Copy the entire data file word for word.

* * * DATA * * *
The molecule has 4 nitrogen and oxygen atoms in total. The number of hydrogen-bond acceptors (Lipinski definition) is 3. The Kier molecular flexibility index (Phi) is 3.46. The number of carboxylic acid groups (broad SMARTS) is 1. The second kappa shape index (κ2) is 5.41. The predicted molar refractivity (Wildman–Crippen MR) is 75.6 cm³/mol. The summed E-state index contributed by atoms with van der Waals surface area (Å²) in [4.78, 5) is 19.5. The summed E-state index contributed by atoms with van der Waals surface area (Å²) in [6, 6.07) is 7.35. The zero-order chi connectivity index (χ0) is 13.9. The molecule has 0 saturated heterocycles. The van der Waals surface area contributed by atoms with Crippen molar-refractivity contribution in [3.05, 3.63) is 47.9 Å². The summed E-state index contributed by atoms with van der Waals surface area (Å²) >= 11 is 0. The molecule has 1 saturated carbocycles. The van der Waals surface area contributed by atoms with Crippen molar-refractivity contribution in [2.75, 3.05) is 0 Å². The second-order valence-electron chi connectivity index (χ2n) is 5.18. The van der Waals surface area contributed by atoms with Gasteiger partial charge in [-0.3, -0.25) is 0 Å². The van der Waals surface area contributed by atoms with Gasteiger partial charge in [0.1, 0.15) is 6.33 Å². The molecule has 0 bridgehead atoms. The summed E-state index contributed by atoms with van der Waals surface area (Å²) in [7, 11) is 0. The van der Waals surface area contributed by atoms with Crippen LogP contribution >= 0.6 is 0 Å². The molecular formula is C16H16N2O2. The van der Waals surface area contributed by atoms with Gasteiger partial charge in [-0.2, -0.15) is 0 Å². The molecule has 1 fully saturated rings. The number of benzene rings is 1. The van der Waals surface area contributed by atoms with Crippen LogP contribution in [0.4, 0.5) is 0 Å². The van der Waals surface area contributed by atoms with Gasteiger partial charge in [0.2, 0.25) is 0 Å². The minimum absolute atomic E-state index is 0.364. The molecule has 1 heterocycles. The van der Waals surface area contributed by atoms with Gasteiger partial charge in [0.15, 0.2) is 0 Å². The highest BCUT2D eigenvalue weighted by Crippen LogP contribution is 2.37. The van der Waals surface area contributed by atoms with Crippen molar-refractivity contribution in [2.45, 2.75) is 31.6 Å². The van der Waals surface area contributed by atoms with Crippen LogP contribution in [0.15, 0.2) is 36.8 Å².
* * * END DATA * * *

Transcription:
The molecule has 4 nitrogen and oxygen atoms in total. The number of hydrogen-bond acceptors (Lipinski definition) is 3. The Kier molecular flexibility index (Phi) is 3.46. The number of carboxylic acid groups (broad SMARTS) is 1. The second kappa shape index (κ2) is 5.41. The predicted molar refractivity (Wildman–Crippen MR) is 75.6 cm³/mol. The summed E-state index contributed by atoms with van der Waals surface area (Å²) in [4.78, 5) is 19.5. The summed E-state index contributed by atoms with van der Waals surface area (Å²) in [6, 6.07) is 7.35. The zero-order chi connectivity index (χ0) is 13.9. The molecule has 0 saturated heterocycles. The van der Waals surface area contributed by atoms with Crippen molar-refractivity contribution in [3.05, 3.63) is 47.9 Å². The summed E-state index contributed by atoms with van der Waals surface area (Å²) >= 11 is 0. The molecule has 1 saturated carbocycles. The van der Waals surface area contributed by atoms with Crippen molar-refractivity contribution in [2.75, 3.05) is 0 Å². The second-order valence-electron chi connectivity index (χ2n) is 5.18. The van der Waals surface area contributed by atoms with Gasteiger partial charge in [-0.3, -0.25) is 0 Å². The van der Waals surface area contributed by atoms with Gasteiger partial charge in [0.1, 0.15) is 6.33 Å². The molecule has 0 bridgehead atoms. The summed E-state index contributed by atoms with van der Waals surface area (Å²) in [7, 11) is 0. The van der Waals surface area contributed by atoms with Crippen LogP contribution >= 0.6 is 0 Å². The molecular formula is C16H16N2O2. The van der Waals surface area contributed by atoms with Gasteiger partial charge in [-0.2, -0.15) is 0 Å². The molecule has 1 fully saturated rings. The number of benzene rings is 1. The van der Waals surface area contributed by atoms with Crippen LogP contribution in [0.4, 0.5) is 0 Å². The van der Waals surface area contributed by atoms with Gasteiger partial charge in [0.2, 0.25) is 0 Å². The minimum absolute atomic E-state index is 0.364. The molecule has 1 heterocycles. The van der Waals surface area contributed by atoms with Gasteiger partial charge in [0.15, 0.2) is 0 Å². The highest BCUT2D eigenvalue weighted by Crippen LogP contribution is 2.37. The van der Waals surface area contributed by atoms with Crippen molar-refractivity contribution in [2.45, 2.75) is 31.6 Å². The van der Waals surface area contributed by atoms with Crippen LogP contribution in [0.15, 0.2) is 36.8 Å².